Email updates

Keep up to date with the latest news and content from BMC Cell Biology and BioMed Central.

This article is part of the supplement: 2006 International Workshop on Multiscale Biological Imaging, Data Mining and Informatics

Open Access Research

Phenotype clustering of breast epithelial cells in confocal images based on nuclear protein distribution analysis

Fuhui Long14, Hanchuan Peng24, Damir Sudar1, Sophie A Lelièvre3 and David W Knowles1*

Author affiliations

1 Life Sciences Division, Lawrence Berkeley National Laboratory, Berkeley, CA 94720 USA

2 Genomics Division West, Lawrence Berkeley National Laboratory, Berkeley, CA 94720 USA

3 Department of Basic Medical Science, Purdue University, West Lafayette, IN 47907 USA

4 Janelia Farm Research Campus, Howard Hughes Medical Institute, Ashburn, VA 20147 USA

For all author emails, please log on.

Citation and License

BMC Cell Biology 2007, 8(Suppl 1):S3  doi:10.1186/1471-2121-8-S1-S3

Published: 10 July 2007

Abstract

Background

The distribution of chromatin-associated proteins plays a key role in directing nuclear function. Previously, we developed an image-based method to quantify the nuclear distributions of proteins and showed that these distributions depended on the phenotype of human mammary epithelial cells. Here we describe a method that creates a hierarchical tree of the given cell phenotypes and calculates the statistical significance between them, based on the clustering analysis of nuclear protein distributions.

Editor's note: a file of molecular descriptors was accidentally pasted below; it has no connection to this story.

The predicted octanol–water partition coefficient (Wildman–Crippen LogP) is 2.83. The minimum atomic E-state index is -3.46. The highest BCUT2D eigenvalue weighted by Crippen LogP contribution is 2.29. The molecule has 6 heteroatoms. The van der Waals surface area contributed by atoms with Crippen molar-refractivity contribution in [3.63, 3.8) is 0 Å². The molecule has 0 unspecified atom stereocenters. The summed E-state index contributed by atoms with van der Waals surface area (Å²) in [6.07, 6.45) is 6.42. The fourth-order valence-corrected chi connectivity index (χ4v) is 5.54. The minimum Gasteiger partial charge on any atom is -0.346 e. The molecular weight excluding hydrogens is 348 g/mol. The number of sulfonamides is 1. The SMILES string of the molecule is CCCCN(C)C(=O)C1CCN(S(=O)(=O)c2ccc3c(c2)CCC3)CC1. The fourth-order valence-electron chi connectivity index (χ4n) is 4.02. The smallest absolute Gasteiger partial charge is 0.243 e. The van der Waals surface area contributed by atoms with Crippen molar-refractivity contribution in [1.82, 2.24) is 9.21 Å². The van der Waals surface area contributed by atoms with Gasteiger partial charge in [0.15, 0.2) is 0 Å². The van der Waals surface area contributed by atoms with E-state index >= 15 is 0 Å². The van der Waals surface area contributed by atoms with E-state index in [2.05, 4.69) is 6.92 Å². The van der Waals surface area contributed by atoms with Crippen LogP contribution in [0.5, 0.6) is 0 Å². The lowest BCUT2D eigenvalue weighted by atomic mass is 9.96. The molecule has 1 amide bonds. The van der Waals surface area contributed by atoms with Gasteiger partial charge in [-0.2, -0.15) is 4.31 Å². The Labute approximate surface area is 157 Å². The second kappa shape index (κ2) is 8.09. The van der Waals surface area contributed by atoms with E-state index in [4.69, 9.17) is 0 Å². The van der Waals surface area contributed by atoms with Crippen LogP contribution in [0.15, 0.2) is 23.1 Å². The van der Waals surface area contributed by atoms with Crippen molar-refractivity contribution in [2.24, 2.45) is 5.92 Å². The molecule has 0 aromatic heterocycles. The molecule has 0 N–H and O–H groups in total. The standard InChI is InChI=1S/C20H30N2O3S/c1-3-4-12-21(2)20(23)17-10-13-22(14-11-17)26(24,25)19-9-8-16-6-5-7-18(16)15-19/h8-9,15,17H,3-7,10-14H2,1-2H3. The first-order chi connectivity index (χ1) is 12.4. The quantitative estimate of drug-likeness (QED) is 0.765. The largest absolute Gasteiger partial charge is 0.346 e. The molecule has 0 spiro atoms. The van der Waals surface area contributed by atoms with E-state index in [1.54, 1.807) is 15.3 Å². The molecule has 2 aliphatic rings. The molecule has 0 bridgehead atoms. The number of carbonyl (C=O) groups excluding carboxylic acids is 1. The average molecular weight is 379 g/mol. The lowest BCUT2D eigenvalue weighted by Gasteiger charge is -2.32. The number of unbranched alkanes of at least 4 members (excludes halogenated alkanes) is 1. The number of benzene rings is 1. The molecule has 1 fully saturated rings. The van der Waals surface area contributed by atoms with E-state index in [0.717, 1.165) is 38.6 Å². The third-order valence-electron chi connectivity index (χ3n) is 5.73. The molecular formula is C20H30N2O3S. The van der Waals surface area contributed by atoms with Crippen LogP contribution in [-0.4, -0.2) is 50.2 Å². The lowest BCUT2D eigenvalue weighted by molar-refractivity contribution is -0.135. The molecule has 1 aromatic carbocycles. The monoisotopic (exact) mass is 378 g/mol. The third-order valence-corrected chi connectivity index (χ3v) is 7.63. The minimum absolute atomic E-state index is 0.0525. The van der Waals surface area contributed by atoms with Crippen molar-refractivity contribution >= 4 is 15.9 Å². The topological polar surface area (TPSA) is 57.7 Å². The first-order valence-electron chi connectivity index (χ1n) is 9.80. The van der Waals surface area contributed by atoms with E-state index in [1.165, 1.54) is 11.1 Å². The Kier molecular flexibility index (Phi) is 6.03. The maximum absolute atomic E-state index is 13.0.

Results

Nuclear distributions of nuclear mitotic apparatus protein were previously obtained for non-neoplastic S1 and malignant T4-2 human mammary epithelial cells cultured for up to 12 days. Cell phenotype was defined as S1 or T4-2 and the number of days in cultured. A probabilistic ensemble approach was used to define a set of consensus clusters from the results of multiple traditional cluster analysis techniques applied to the nuclear distribution data. Cluster histograms were constructed to show how cells in any one phenotype were distributed across the consensus clusters. Grouping various phenotypes allowed us to build phenotype trees and calculate the statistical difference between each group. The results showed that non-neoplastic S1 cells could be distinguished from malignant T4-2 cells with 94.19% accuracy; that proliferating S1 cells could be distinguished from differentiated S1 cells with 92.86% accuracy; and showed no significant difference between the various phenotypes of T4-2 cells corresponding to increasing tumor sizes.

Conclusion

This work presents a cluster analysis method that can identify significant cell phenotypes, based on the nuclear distribution of specific proteins, with high accuracy.